Hezbollah, Hamas United by Tactics

A woman, one of 650 people taking shelter in a Beirut school during bombing to the south, rushes her sick child out to Red Cross workers.
A woman, one of 650 people taking shelter in a Beirut school during bombing to the south, rushes her sick child out to Red Cross workers. (By Michael Robinson-chavez -- The Washington Post)
By John Ward Anderson
Washington Post Foreign Service
Sunday, July 16, 2006

GAZA CITY, July 15 -- When the Lebanese militant group Hezbollah launched a cross-border raid Wednesday and captured two Israeli soldiers, barely two weeks after Hamas militants in the Gaza Strip had done virtually the same thing, Gaza accountant Mohammed Abu Asen saw the events as "completely connected" and a cause for celebration.

"It was an act of solidarity with the Palestinian people, when not a single Arab state had lifted a finger to help us" after two weeks of retaliatory Israeli attacks, he said.

But according to Asen and many others here, the notion that Hezbollah and Hamas had actually coordinated their separate abductions, despite the similarities, is far-fetched.

"I don't think they planned this together," said Khalid Salah, 31, a butcher. "Rather, it's a divine coincidence."

U.S. and Israeli officials have gone a step further, publicly charging -- without offering direct evidence -- that Iran and Syria had a hand in the operations. A senior U.S. official, who spoke on condition of anonymity, said the United States had intelligence that Hezbollah leader Hasan Nasrallah traveled from Beirut to Damascus to visit Hamas political chief Khaled Mashal shortly before Wednesday's Hezbollah raid, suggesting the operations were linked, the official said.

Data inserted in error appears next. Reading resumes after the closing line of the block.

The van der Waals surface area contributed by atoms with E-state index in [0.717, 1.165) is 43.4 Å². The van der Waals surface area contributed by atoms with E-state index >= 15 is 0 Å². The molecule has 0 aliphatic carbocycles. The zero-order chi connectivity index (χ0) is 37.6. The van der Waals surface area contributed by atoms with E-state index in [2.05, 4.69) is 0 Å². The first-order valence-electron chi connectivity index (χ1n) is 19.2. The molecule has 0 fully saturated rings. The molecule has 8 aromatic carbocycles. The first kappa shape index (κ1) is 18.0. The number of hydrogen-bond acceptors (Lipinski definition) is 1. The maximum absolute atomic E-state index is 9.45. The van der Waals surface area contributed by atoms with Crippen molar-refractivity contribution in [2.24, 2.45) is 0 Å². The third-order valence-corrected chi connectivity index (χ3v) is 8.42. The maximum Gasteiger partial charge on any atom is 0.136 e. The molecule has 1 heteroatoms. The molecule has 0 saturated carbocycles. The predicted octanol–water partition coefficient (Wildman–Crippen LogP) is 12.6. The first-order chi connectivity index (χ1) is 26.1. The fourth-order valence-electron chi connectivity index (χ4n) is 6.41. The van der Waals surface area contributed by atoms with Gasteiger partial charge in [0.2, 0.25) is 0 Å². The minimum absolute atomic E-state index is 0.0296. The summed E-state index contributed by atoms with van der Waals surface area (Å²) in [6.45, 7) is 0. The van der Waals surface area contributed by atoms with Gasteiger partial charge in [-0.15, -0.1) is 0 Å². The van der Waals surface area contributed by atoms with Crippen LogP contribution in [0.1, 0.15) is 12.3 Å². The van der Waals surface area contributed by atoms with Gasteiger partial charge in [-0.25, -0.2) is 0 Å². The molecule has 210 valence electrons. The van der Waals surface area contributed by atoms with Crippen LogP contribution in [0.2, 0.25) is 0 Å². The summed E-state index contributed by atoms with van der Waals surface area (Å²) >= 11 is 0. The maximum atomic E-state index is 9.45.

Jointly planned or not, the capture of three Israeli soldiers by Hezbollah and Hamas -- both labeled as terrorist organizations by Israel and the United States -- has thrown the two groups together in a way that hasn't happened since 1992, when more than 400 Hamas activists were deported by Israel to southern Lebanon. It was there, in refugee camps, that some Hamas members honed their bombmaking skills with the help of Hezbollah experts, according to Israeli intelligence sources.

Now, both groups say they want to trade the Israeli soldiers they are holding for their own supporters who are being held in Israeli prisons.

Israel is refusing a prisoner swap, saying it would be a bad precedent. Instead, Israel invaded and reoccupied parts of Gaza and launched one of the largest military operations in Lebanon since its 1982 invasion. Gideon Meir, a senior Israeli Foreign Ministry official, said the goal is not only to secure the release of the soldiers but to stop the continuing rocket attacks that have terrorized Israeli communities near both borders for years.

"It was a well-coordinated operation" between Hezbollah and Hamas, Meir said. "How come it happened in two places simultaneously?"

"Certainly there was strategic coordination," said another senior Israeli official, who spoke on condition of anonymity. "If Hamas is attacked, then Hezbollah comes to its aid, and vice versa." Furthermore, according to Meir, "the ideological support, the weapons, everything comes from Iran, and in the case of Hezbollah, through Damascus." However, he added, "I'm not saying they had an operational hand in it."

Palestinian government spokesman Ghazi Hamad, a member of Hamas, denied any connections.

"If they have proof or evidence, they should show the world there is cooperation between Hamas and Hezbollah," he said, adding that in attempting to link Iran and Syria to events last week, the United States is "trying to convince the world that all these organizations should be put in one basket, and present this as the image of terror to the world." Nonetheless, in the aftermath of the two kidnappings, he said, "we think there may be an opportunity to talk about one deal for all the prisoners and all the soldiers."

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